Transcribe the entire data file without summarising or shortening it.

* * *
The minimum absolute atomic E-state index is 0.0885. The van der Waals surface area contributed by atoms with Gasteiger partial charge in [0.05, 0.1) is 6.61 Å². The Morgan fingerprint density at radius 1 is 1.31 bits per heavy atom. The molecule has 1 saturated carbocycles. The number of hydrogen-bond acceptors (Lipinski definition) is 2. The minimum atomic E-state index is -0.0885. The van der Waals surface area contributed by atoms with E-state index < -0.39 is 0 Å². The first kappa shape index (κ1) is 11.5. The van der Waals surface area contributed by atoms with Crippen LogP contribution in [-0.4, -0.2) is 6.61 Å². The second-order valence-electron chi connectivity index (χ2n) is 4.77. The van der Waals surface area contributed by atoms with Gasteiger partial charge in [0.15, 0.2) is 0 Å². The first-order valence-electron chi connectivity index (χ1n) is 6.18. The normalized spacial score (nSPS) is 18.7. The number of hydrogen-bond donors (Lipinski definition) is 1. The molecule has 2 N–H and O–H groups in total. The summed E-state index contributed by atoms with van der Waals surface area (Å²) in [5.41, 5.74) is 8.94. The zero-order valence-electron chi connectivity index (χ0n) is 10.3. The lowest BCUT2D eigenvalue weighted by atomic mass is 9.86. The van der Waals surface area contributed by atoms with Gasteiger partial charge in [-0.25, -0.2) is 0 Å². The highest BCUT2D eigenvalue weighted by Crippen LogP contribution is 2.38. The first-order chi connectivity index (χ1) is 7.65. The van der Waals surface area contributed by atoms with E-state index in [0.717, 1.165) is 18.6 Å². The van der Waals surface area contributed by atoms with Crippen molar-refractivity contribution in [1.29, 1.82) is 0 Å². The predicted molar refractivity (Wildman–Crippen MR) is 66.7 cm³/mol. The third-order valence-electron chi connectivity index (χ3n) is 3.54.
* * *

The minimum absolute atomic E-state index is 0.0885. The van der Waals surface area contributed by atoms with Gasteiger partial charge in [0.05, 0.1) is 6.61 Å². The Morgan fingerprint density at radius 1 is 1.31 bits per heavy atom. The molecule has 1 saturated carbocycles. The number of hydrogen-bond acceptors (Lipinski definition) is 2. The minimum atomic E-state index is -0.0885. The van der Waals surface area contributed by atoms with E-state index < -0.39 is 0 Å². The first kappa shape index (κ1) is 11.5. The van der Waals surface area contributed by atoms with Crippen LogP contribution in [-0.4, -0.2) is 6.61 Å². The second-order valence-electron chi connectivity index (χ2n) is 4.77. The van der Waals surface area contributed by atoms with Gasteiger partial charge in [0.15, 0.2) is 0 Å². The first-order valence-electron chi connectivity index (χ1n) is 6.18. The normalized spacial score (nSPS) is 18.7. The number of hydrogen-bond donors (Lipinski definition) is 1. The molecule has 2 N–H and O–H groups in total. The summed E-state index contributed by atoms with van der Waals surface area (Å²) in [5.41, 5.74) is 8.94. The zero-order valence-electron chi connectivity index (χ0n) is 10.3. The lowest BCUT2D eigenvalue weighted by atomic mass is 9.86. The van der Waals surface area contributed by atoms with Gasteiger partial charge in [-0.25, -0.2) is 0 Å². The highest BCUT2D eigenvalue weighted by Crippen LogP contribution is 2.38. The first-order chi connectivity index (χ1) is 7.65. The van der Waals surface area contributed by atoms with E-state index in [0.717, 1.165) is 18.6 Å². The van der Waals surface area contributed by atoms with Crippen molar-refractivity contribution in [1.29, 1.82) is 0 Å². The predicted molar refractivity (Wildman–Crippen MR) is 66.7 cm³/mol. The third-order valence-electron chi connectivity index (χ3n) is 3.54.